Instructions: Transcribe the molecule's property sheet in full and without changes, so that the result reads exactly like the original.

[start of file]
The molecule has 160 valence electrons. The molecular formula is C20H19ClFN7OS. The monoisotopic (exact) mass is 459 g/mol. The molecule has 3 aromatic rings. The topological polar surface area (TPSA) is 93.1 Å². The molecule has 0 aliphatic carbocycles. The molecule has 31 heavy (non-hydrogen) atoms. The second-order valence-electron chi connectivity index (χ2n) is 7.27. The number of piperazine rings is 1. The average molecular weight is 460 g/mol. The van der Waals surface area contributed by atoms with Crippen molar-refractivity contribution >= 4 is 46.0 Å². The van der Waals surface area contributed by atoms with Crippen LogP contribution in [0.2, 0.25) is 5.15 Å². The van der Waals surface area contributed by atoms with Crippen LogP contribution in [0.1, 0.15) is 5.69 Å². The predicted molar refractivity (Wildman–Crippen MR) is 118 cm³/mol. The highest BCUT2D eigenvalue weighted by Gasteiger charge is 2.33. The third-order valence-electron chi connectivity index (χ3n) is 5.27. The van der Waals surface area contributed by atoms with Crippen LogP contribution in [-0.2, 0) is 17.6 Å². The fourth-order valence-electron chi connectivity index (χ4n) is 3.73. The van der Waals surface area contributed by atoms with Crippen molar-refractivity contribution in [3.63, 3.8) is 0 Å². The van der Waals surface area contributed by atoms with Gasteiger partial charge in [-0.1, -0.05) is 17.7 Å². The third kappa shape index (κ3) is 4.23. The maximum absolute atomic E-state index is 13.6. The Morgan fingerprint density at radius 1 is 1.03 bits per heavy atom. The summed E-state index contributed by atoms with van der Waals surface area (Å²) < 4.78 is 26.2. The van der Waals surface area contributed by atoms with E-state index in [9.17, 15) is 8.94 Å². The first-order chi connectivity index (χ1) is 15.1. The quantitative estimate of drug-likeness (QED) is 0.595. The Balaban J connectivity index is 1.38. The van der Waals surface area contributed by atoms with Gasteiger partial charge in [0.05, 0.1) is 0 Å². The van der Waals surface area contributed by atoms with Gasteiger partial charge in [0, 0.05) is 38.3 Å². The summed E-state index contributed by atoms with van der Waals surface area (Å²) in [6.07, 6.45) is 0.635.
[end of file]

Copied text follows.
The molecule has 160 valence electrons. The molecular formula is C20H19ClFN7OS. The monoisotopic (exact) mass is 459 g/mol. The molecule has 3 aromatic rings. The topological polar surface area (TPSA) is 93.1 Å². The molecule has 0 aliphatic carbocycles. The molecule has 31 heavy (non-hydrogen) atoms. The second-order valence-electron chi connectivity index (χ2n) is 7.27. The number of piperazine rings is 1. The average molecular weight is 460 g/mol. The van der Waals surface area contributed by atoms with Crippen molar-refractivity contribution >= 4 is 46.0 Å². The van der Waals surface area contributed by atoms with Crippen LogP contribution in [0.2, 0.25) is 5.15 Å². The van der Waals surface area contributed by atoms with Crippen LogP contribution in [0.1, 0.15) is 5.69 Å². The predicted molar refractivity (Wildman–Crippen MR) is 118 cm³/mol. The highest BCUT2D eigenvalue weighted by Gasteiger charge is 2.33. The third-order valence-electron chi connectivity index (χ3n) is 5.27. The van der Waals surface area contributed by atoms with Crippen LogP contribution in [-0.2, 0) is 17.6 Å². The fourth-order valence-electron chi connectivity index (χ4n) is 3.73. The van der Waals surface area contributed by atoms with Crippen molar-refractivity contribution in [3.63, 3.8) is 0 Å². The van der Waals surface area contributed by atoms with Gasteiger partial charge in [-0.1, -0.05) is 17.7 Å². The third kappa shape index (κ3) is 4.23. The maximum absolute atomic E-state index is 13.6. The Morgan fingerprint density at radius 1 is 1.03 bits per heavy atom. The summed E-state index contributed by atoms with van der Waals surface area (Å²) < 4.78 is 26.2. The van der Waals surface area contributed by atoms with E-state index in [9.17, 15) is 8.94 Å². The first-order chi connectivity index (χ1) is 15.1. The quantitative estimate of drug-likeness (QED) is 0.595. The Balaban J connectivity index is 1.38. The van der Waals surface area contributed by atoms with Gasteiger partial charge in [0.05, 0.1) is 0 Å². The van der Waals surface area contributed by atoms with Gasteiger partial charge in [0, 0.05) is 38.3 Å². The summed E-state index contributed by atoms with van der Waals surface area (Å²) in [6.07, 6.45) is 0.635.